Counties spent Sh171b on salaries, says report
George [email protected]
Counties spent a whopping Sh171.83 billion on salaries and allowances for the troubled 2019-2020 with most of them failing to meet their revenue targets.
Controller of Budget Margaret Nyakang’o, in her report for the Financial Year 2019/20, said this represented 44.8 per cent of the total expenditure.
She said only 11 counties: Mandera, Kwale, Nakuru, Lamu, Narok, Tana River, Uasin Gishu, Kilifi, Nyandarua, Marsabit and Kericho reported Personnel Emoluments expenditure that was within the maximum allowed limit of 35 per cent of their total revenue in the Financial Year 2019/20. This means 36 counties exceeded the allowed payments.
“On personal emoluments alone, expenditure represented 41.7 per cent of total available revenue of Sh411.96 billion.
However, this is based on specific challenges, which hampered effective budget execution during the reporting period,” she said.
Beside salaries, Nyakang’o said the other challenges included under-performance in own-source revenue collection representing 65.2 per cent of the annual target, where counties were unable to generate their own funds; low expenditure on the development programmes, which represented an absorption rate of 55.6 per cent of the annual development budget, and delays in submission of financial reports to the Office of the Controller of Budget (OCOB) by County Treasuries among others.
Other challenges included huge pending Bills amounting to Sh113.85 billion as of June 30, weak budgetary controls and use of revenue at source.
The report also highlights the slow utilisation of Covid-19 funds by county governments following a release of Sh5 billion by the National Treasury for responses to the various County Revenue Fund Accounts on June 4, through the Ministry of Health.
“An estimated Sh2.36 billion released on July 6, was meant for allowances for frontline health workers dealing with Covid-19 pandemic with about Sh350 million coming in from the Danish government under the Danish International Development Agency (Danida) on June 30 for the interventions,” the report indicates.
Nyakang’o says in the report that counties allocated Sh5.39 billion to mitigate the effects of Covid-19 pandemic from their internal revenue sources, cumulatively, amounting to Sh13.1 billion available for the virus’ interventions.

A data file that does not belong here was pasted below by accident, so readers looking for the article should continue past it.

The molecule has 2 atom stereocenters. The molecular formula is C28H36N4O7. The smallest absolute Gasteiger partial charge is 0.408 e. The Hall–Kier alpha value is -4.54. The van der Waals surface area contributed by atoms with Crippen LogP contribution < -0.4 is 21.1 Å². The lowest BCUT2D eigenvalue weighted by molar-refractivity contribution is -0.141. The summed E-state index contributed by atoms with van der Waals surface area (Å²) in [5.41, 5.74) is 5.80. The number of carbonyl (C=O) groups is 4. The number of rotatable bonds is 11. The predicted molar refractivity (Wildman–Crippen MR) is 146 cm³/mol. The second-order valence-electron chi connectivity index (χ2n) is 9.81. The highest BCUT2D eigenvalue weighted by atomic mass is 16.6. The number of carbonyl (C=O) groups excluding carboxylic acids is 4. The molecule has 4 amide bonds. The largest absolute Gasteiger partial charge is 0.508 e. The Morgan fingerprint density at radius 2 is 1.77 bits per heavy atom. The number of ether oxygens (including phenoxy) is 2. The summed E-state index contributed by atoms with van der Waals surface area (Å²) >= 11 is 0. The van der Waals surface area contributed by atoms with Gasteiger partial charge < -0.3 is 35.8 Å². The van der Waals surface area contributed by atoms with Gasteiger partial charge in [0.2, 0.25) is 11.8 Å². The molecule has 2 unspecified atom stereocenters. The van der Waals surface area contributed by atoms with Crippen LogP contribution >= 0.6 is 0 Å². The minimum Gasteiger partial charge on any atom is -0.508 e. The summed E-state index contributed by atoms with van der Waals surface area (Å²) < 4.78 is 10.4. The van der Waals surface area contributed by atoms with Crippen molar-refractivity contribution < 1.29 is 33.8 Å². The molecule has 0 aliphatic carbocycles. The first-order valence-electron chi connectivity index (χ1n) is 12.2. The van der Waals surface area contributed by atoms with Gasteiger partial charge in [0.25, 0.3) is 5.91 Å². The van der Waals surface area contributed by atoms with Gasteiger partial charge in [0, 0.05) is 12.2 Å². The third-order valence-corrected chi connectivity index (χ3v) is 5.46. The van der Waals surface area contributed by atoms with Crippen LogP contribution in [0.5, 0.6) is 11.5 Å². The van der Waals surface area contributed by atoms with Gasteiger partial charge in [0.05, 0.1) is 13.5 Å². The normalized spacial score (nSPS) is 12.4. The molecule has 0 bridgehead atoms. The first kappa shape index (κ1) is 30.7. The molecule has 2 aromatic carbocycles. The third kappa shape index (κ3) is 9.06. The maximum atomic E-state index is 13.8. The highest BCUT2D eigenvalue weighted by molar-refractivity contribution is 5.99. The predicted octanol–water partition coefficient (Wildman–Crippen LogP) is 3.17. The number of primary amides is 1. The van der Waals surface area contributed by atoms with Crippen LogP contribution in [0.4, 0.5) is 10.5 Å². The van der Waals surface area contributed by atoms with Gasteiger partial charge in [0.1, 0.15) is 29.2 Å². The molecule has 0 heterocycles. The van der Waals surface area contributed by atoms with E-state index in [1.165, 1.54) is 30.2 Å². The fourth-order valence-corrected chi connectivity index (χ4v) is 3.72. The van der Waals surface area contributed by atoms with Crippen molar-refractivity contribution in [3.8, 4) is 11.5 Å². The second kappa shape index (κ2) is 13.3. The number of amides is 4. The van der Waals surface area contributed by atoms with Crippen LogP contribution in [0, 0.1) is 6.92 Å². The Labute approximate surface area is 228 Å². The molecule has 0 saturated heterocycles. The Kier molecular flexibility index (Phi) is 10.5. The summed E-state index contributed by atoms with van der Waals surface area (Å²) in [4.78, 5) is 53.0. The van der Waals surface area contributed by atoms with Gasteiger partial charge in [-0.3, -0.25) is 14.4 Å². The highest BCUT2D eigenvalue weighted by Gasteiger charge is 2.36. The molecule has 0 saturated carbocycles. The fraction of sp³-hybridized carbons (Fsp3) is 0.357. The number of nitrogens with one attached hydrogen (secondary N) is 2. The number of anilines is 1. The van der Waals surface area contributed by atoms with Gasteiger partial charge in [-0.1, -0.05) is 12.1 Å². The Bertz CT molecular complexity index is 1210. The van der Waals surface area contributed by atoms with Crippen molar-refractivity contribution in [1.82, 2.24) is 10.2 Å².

This was against a reported expenditure of Sh3.43 billion translating to an absorption rate of 26.1 per cent.
“The timing of the funds release, however, was very close to the end of the FY 2019/20 and several devolved units did not, therefore, prepare budgets for the utilisation of the Covid-19 grants,” she said recommending that county governments ensure the Covid-19 grants are factored in the 2020/21 Financial Year budget estimates.
“This will enable all of us to facilitate utilisation of these funds in line with the guidelines by the Ministry of Health and Danida,” she noted in the report.
According to the report, the approved aggregate budget estimates for the 47 county governments in amounted to Sh499.62 billion comprising of Sh187.98 billion, an estimated 37.6 per cent allocated to Development Expenditure, and Sh311.63 billion (62.4 per cent) for Recurrent Expenditure.
The aggregate development expenditure allocation conforms to Section 107 (2(b)) of the PFM Act, 2012, which requires that at least 30 per cent of the budget must be allocated for development programs.
To finance the budgets though, county governments were expected to receive Sh316.5 billion as the equitable share of revenue raised nationally, with Sh22.9 billion as total conditional grants from the national government, Sh39.09 billion as total loans and grants from development partners.
In the report, the counties were also to generate Sh54.9 billion from own revenue sources, and utilise Sh51.23 billion cash balance from FY 2018/19.
“In the Financial Year 2019/20, the total funds available to the county governments amounted to Sh411.96 billion.
This amount consisted of Sh286.78 billion as the equitable share of revenue raised nationally, Sh29.19 billion as conditional grants disbursed by the National Treasury, Sh8.98 billion from the Road Maintenance Fuel Levy Fund; Sh51.23 billion cash balance from Financial Year 2018/19, and Sh35.77 billion raised from own sources.
Disbursements by the National Treasury excluded releases towards Leasing of Medical Equipment, Supplement for Construction of County Headquarters, and Road Maintenance Fuel Levy, which is administered directly by the respective National Government Ministries, Departments and Agencies.